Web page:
Tips for Dealing with Exam Stress


All forms and levels of academic examinations tend to cause stress for the majority of the students who are to participate therein. The months of May/June of every year are synonymous with the schedule of exams for the senior secondary school level. If there is a barometer for measuring national exam stress levels, it would probably be reading high, as thousands of students in various secondary schools scattered in West Africa, immerse themselves in fervent preparations for examinations.

How to Study

Every student has his or her peculiar way of assimilating knowledge in the course of study. What may work for one student may not necessarily be a panacea for another. However, research of the years from acclaimed educationists suggests that studying is best divided into periods of thirty to forty minutes, with five to fifteen minute breaks between these periods. At the end of three or four periods, students should have half an hour off, with longer breaks for lunch and dinner.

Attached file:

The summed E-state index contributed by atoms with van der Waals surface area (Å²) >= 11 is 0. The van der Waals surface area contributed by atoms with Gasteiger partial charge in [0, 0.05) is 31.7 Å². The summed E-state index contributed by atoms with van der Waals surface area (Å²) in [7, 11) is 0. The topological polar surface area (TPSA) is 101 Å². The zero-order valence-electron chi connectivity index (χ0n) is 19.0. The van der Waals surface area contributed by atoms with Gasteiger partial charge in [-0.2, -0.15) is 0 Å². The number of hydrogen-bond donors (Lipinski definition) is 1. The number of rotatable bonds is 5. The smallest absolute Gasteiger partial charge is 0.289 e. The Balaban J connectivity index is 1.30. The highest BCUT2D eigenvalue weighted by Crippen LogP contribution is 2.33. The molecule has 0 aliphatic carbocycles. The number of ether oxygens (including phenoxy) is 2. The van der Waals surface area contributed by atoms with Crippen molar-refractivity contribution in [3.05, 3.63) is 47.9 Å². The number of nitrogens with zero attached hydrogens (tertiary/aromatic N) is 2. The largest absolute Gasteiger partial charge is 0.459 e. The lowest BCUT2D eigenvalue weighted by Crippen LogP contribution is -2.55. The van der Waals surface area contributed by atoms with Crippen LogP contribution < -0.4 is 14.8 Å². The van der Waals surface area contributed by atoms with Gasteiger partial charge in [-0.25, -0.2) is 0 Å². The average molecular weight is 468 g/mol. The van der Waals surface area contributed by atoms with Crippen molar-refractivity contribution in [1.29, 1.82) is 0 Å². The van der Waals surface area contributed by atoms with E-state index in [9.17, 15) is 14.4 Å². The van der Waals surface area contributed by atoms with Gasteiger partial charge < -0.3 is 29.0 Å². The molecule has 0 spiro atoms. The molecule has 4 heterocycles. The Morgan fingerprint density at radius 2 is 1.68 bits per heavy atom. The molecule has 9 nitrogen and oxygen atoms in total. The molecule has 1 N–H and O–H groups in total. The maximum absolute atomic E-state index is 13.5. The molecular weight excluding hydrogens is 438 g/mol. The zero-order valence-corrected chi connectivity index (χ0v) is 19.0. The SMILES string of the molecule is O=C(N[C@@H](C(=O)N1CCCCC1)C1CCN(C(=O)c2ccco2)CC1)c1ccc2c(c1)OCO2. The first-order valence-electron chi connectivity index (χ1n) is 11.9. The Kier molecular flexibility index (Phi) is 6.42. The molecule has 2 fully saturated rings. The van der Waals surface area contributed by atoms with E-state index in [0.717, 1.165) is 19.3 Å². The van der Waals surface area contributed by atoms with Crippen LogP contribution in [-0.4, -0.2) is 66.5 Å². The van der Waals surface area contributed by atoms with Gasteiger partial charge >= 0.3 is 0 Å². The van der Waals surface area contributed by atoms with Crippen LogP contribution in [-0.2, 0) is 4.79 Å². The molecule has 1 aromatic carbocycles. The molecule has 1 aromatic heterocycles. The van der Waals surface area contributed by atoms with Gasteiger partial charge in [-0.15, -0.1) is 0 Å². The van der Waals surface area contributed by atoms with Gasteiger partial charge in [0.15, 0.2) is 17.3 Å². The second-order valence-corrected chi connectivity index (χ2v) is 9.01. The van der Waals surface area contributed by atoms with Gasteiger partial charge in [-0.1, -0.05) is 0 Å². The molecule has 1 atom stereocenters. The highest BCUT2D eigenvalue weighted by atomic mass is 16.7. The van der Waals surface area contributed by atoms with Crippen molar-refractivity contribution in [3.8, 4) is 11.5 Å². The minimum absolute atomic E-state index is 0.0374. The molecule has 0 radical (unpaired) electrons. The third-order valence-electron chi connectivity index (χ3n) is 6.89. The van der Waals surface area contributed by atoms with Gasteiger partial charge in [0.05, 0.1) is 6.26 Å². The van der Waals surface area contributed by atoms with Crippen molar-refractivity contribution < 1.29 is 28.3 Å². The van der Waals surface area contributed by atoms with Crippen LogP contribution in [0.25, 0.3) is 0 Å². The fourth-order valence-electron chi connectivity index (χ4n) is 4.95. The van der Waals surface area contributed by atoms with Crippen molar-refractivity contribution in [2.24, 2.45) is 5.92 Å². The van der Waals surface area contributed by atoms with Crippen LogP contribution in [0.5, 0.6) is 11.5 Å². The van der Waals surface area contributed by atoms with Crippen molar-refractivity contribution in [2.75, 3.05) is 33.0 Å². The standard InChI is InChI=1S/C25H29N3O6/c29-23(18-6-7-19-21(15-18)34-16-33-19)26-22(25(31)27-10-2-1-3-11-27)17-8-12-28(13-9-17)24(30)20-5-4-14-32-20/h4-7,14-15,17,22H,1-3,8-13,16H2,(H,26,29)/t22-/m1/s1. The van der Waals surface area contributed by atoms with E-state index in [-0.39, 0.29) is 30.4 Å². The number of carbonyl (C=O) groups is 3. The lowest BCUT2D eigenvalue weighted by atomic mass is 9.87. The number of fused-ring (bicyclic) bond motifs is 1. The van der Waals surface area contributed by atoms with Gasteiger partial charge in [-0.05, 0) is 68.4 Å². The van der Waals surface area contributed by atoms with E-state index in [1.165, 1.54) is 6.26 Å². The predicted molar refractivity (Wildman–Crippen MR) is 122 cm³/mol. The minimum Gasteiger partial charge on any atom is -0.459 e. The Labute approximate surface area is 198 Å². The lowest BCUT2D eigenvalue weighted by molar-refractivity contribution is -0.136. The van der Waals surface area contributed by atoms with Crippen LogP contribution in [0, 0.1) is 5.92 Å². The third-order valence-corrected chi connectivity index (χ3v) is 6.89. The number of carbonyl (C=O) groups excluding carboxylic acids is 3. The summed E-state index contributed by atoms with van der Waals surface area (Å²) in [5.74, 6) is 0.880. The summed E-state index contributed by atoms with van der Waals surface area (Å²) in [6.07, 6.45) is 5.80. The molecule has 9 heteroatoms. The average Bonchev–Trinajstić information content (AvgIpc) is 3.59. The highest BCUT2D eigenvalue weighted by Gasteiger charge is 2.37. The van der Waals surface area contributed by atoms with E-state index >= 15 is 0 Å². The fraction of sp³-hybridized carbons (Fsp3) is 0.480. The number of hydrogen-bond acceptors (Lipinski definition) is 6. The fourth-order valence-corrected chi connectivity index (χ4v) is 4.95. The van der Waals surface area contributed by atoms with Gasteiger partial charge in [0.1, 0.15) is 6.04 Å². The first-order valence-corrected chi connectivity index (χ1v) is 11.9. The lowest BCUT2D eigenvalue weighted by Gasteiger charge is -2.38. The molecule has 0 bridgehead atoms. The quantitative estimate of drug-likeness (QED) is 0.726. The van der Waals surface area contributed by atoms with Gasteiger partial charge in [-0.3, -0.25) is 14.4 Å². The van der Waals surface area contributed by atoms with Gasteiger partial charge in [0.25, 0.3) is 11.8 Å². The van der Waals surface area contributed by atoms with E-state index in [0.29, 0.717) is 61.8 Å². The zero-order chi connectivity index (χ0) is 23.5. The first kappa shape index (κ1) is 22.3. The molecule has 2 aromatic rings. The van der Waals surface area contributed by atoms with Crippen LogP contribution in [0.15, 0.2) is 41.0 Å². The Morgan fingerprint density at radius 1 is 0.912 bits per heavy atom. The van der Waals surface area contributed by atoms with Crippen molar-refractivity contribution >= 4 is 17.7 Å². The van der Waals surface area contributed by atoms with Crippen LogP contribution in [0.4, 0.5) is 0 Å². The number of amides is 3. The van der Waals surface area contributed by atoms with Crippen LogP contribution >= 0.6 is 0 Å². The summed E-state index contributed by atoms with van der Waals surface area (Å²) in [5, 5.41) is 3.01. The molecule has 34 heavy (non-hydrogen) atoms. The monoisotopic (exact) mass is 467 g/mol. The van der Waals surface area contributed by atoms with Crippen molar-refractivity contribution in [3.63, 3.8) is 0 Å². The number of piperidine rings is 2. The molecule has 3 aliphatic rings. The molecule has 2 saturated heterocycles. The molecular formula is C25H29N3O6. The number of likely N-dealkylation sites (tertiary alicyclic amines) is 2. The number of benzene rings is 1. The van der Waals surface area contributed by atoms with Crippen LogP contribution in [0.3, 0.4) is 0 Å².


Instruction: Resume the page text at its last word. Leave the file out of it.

For the daily study routine, it is advisable to divide each day into three units, in consonance with our major meal schedule – morning, afternoon and evening. It is also expedient to prepare a study plan by making a list of all the topics that need to be covered, with an estimate of how long it may take to revise each one. It is advisable to add on plenty of extra topics to the initial plan. Furthermore, the topics ought to be divided between units. In planning, it’s good to leave a minimum of six units of free time per week and which should also include some exercise in the routine. Switching between different modes of revision helps to hold the student’s interest and the better absorption of information. Every student has his or her favourite subjects. Mix dull subjects with more interesting ones. Always begin the study periods with something easy and interesting before delving into the difficult subjects.

The Role of Exercise